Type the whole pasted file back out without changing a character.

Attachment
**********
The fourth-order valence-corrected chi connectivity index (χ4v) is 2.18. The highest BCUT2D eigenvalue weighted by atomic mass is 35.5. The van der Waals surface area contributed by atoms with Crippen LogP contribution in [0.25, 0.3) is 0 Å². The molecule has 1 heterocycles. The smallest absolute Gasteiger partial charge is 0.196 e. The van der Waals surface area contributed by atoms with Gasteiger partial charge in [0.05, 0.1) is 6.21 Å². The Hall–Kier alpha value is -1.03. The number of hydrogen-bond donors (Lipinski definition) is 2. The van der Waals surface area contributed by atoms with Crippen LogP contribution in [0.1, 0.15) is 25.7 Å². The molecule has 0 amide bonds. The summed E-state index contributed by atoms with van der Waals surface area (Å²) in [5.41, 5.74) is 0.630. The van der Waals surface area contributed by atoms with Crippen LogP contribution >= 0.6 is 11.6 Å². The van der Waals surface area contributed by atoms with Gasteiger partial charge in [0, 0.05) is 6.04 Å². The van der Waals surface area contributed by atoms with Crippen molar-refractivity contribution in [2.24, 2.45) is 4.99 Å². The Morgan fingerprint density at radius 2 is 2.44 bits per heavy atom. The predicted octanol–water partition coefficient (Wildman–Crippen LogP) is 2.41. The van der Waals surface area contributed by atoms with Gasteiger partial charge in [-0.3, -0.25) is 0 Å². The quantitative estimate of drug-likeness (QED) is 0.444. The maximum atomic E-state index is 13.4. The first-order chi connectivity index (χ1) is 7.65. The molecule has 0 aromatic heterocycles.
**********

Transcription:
The fourth-order valence-corrected chi connectivity index (χ4v) is 2.18. The highest BCUT2D eigenvalue weighted by atomic mass is 35.5. The van der Waals surface area contributed by atoms with Crippen LogP contribution in [0.25, 0.3) is 0 Å². The molecule has 1 heterocycles. The smallest absolute Gasteiger partial charge is 0.196 e. The van der Waals surface area contributed by atoms with Gasteiger partial charge in [0.05, 0.1) is 6.21 Å². The Hall–Kier alpha value is -1.03. The number of hydrogen-bond donors (Lipinski definition) is 2. The van der Waals surface area contributed by atoms with Crippen LogP contribution in [0.1, 0.15) is 25.7 Å². The molecule has 0 amide bonds. The summed E-state index contributed by atoms with van der Waals surface area (Å²) in [5.41, 5.74) is 0.630. The van der Waals surface area contributed by atoms with Crippen LogP contribution >= 0.6 is 11.6 Å². The van der Waals surface area contributed by atoms with Gasteiger partial charge in [0, 0.05) is 6.04 Å². The van der Waals surface area contributed by atoms with Crippen molar-refractivity contribution in [2.24, 2.45) is 4.99 Å². The Morgan fingerprint density at radius 2 is 2.44 bits per heavy atom. The predicted octanol–water partition coefficient (Wildman–Crippen LogP) is 2.41. The van der Waals surface area contributed by atoms with Gasteiger partial charge in [-0.3, -0.25) is 0 Å². The quantitative estimate of drug-likeness (QED) is 0.444. The maximum atomic E-state index is 13.4. The first-order chi connectivity index (χ1) is 7.65. The molecule has 0 aromatic heterocycles.